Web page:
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Slightly sweet and softly floral, lily of the valley has been a mainstay fragrance note for decades. A favorite scent of Christian Dior, it gained popularity in the 1950s thanks to the house’s Diorissimo scent. Today, notes of the flower can still be detected in a number of Dior’s most-loved fragrances (some of which are among the most popular perfumes of all time).
Not to be confused with the standard lily, it grows in the springtime in white bell-shaped buds along on a long, green stalk. “Lily of the valley, or muguet in French, has a lilting, sweet scent imbued with dew that is alternately sweet and green,” explains Steve Mormoris, CEO and founder of Scent Beauty. “It has a strong association with the emergence of spring and with new beginnings. It is remarkably feminine in character and has an enduring classicism without being old-fashioned.” (Fun fact: Kate Middleton had lily of the valley in her wedding bouquet for her April 2011 wedding to Prince William.)
Often found as a base note in floral fragrances, lily of the valley plays well with woody notes like sandalwood, patchouli, and vetiver as well as green notes such as herbs and foliage. According to Mormoris, these pairings “accentuate its sweetness without being cloying.”
Like many trends first set by Christian Dior, the floral scent’s popularity endures to this day. “[Lily of the valley] evokes a day of simple pleasure, much like the first warm spring day,” says Mormoris. Intrigued? We don’t blame you. Here, we searched high and low for 22 of the best lily of the valley fragrances to help you find your perfect scent for this season and beyond.
Kate Middleton with her lily of valley wedding bouquet in April 2011.
The fragrance that started it all. It was discontinued for a time but relaunched in 2009, to the delight of LOTV lovers everywhere.
Chloé’s signature scent blends lily of the valley with rose, amber, and pink peony.
Meant to resemble the smell of bed linens on a Sunday morning, it also features earthy white musk.
This fresh twist on Dior Addict blends floral (lily of the valley and freesia) with fruity (bergamot, grapefruit, and orange).
The floral notes mix with bergamot and sandalwood for a balance of light and warmth. Donna Karan’s namesake brand may be no more, but there’s a reason this best-selling scent lives on.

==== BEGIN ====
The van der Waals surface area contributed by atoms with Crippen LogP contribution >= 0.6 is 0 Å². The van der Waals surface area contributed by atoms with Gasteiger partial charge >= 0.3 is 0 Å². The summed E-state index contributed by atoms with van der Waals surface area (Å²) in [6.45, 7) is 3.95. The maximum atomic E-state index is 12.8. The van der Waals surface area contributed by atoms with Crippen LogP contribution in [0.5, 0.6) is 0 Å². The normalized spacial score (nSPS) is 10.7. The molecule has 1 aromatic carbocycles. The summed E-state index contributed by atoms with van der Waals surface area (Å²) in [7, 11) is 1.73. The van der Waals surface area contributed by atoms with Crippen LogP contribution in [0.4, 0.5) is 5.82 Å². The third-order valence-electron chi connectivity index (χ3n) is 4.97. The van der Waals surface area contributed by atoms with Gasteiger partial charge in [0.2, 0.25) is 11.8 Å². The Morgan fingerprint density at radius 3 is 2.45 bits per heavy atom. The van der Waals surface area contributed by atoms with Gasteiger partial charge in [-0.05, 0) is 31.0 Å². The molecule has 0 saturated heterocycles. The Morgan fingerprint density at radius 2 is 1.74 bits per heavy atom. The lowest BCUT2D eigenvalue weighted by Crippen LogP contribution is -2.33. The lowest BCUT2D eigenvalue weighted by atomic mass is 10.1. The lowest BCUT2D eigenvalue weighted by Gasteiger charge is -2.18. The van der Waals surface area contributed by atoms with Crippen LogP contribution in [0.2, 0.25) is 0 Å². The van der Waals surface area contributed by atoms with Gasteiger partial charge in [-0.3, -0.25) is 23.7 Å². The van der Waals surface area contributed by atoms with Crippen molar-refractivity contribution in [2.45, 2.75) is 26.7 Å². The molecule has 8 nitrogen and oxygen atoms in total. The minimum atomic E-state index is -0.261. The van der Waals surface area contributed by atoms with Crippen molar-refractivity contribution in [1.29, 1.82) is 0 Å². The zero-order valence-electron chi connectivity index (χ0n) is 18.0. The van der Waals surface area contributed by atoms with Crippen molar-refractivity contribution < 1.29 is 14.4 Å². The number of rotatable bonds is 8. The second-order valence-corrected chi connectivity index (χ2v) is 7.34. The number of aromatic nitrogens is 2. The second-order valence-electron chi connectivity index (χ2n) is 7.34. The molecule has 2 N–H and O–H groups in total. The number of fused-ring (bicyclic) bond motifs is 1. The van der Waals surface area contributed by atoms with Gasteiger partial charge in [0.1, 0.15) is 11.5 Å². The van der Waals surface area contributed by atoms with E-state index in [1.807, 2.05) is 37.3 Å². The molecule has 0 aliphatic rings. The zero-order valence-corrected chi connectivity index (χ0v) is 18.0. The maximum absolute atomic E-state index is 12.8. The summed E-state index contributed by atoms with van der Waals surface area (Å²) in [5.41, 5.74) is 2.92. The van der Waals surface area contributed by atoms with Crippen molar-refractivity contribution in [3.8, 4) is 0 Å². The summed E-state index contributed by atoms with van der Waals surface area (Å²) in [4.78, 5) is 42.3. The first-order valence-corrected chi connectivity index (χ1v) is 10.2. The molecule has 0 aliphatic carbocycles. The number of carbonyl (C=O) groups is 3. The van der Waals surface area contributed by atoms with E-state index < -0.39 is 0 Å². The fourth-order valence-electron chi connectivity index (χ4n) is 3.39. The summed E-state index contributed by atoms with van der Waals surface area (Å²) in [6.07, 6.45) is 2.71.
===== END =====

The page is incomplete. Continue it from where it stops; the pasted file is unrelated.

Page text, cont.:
Vanilla, blackberry, and lily of the valley all play a role here, but nothing overpowers or competes for center stage.
This floral confection has just about every spring flower in the garden plus a touch of neroli and bergamot, which add depth and warmth.
An iconic scent since 1977, Opium is the ultimate blend of floral and spicy, with notes of lily of the valley and rose, as well as clove, coriander, and tangerine.
The darkly sweet combination of lily of the valley, cardamom, and oakmoss is sure to make a major statement.
For the true floral lovers, this luxe fragrance is like a spring bouquet in a bottle without being too heavy.
Lily of the valley superfans love this fresh fragrance, which also boasts grapefruit and musk.
Not only does this softly floral scent scream “spring!” (it’s in the name, after all), but the bottle was also designed to be reused as a vase once emptied.
Papaya is an unexpected element with classic rose and jasmine in this elegant scent.
Akigalawood—a cousin of patchouli—pairs nicely with lily of the valley in this eye-catching blue bottle.
Of course, you’ll need nails to match.
Honeysuckle may be the star in this transporting blend, but lily of the valley, gardenia, and jasmine add to the floral bouquet.
Bluebell and lily of the valley aren’t just similar-looking flowers—they also play well together. Light and fresh, it’s great if you like to reapply your fragrance throughout the day.
One spritz of this blend of rosemary, lemon, grapefruit, clove, and lily of the valley, and you’ll feel as if you’ve been transported to Italy.
Originally a 1947 Christian Dior scent, Miss Dior was reinterpreted in 2021 with a floral, spicy formulation. True to form, it maintained the lily of the valley note.
This scent starts out fruity—with notes of blackberry and cassis—and opens into a sweet, floral base. Not only that, but it has a higher concentration of fragrance oils than most traditional perfumes to help it last longer.
First formulated in 1976, this classic fragrance from the UK perfumery is like taking a walk through an English garden at the start of spring.
This piece was originally published at an earlier date and has since been updated.